But Jesus has not called a professional élite. He has called ordinary people. While there is a place for certain Christians to be specially trained in understanding other views of life and responding with Christian answers, this is not what Jesus requires of most followers. He simply calls his everyday followers to witness to him in word and deed. We bear witness through our deeds, and we bear witness through our words when we describe what it is like to follow Jesus.
So let no-one here rule themselves out of this high calling. It is for every Christian. It is the privilege of every disciple to let the world see their allegiance to Jesus through their lifestyle and their speaking.
The second question is where? What is the location of our frontline? I know we’ve already answered this in general terms at the beginning of this sermon, but let’s look closely at this passage. Verse 16 again:
Then the eleven disciples went to Galilee … (italics mine).
The resurrection appearances of Jesus (of which this is one) happen in both Galilee and Jerusalem. When in Jerusalem, they are at the centre of religious and political power. But here, the meeting is in Galilee, far from those corridors of power, far from the sort of place that features in the title sequences of news bulletins.
And it is in our ‘Galilee’, our familiar surroundings, that we find our frontlines. Sure, the Gospel will go to ‘all nations’ (verse 19), but it starts in our daily territories. For some of us who share households with those who do not share our allegiance to Christ, it begins in our homes. For many of us, it is our place of work. It may well also be the school gate or the place where we spend our leisure time – the fitness club, the Women’s Institute, the U3A, the ground where our favourite sports team plays, and so on. Our Galilee may be in our relationships with our neighbours, next door, down the street, and in our community. It may be in our involvement with local affairs, as we get involved with residents’ associations or in lobbying local councillors. It may be the library, the hospital, or even the dentist’s waiting room. I think you get the idea.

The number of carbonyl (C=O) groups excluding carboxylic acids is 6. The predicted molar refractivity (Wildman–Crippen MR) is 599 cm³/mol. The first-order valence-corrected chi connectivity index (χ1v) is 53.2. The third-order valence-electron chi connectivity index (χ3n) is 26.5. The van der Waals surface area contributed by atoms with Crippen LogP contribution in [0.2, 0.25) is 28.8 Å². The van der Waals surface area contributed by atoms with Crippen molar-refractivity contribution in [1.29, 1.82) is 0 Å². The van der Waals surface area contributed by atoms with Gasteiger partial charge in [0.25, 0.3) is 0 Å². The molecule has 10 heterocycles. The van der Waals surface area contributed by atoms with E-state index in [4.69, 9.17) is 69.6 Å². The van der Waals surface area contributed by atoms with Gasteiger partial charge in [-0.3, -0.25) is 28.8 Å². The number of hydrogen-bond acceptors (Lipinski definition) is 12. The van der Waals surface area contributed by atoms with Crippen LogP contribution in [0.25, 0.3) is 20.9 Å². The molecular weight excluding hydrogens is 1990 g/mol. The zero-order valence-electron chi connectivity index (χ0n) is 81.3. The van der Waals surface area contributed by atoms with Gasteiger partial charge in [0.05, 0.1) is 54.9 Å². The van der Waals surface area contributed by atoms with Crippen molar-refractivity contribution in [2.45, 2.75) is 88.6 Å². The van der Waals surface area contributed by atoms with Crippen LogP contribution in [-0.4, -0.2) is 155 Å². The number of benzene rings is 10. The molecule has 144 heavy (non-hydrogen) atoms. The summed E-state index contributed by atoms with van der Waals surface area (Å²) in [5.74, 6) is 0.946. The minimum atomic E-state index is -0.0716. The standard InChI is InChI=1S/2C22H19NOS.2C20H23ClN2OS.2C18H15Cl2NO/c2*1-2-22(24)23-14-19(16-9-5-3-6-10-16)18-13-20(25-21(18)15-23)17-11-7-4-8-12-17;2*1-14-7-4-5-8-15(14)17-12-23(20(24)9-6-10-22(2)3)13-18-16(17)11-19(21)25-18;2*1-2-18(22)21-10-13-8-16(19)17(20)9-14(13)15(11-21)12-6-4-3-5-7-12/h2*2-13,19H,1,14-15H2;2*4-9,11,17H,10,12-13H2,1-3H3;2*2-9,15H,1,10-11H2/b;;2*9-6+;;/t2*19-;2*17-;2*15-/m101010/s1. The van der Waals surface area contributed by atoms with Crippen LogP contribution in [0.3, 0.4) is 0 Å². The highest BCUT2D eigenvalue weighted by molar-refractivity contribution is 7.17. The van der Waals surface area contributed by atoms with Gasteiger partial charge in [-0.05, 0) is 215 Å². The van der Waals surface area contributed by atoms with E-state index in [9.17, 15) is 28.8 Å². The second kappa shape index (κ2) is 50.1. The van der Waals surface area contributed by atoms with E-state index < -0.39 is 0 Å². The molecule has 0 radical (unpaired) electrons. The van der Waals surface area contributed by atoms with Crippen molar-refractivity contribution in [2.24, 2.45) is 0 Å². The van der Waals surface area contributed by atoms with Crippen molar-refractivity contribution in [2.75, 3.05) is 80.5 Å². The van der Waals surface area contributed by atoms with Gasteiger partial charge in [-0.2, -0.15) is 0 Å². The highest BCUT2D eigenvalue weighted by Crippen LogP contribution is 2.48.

Whatever our regular images of the missionary being the one who goes to ‘darkest Africa’ – as if forever defined by “Doctor Livingstone, I presume” – the fact is that Jesus commissions missionaries for Galilee and Knaphill, St John’s and West End, Pirbright and Bisley. We need not be door-to-door types who thump the Bible like a percussion instrument. But we are called to people who live out publicly our apprenticing in the Jesus way, and who give a reason for the hope we have in him.
The third question is what? That is, what are we meant to be doing on our frontlines? Jesus says,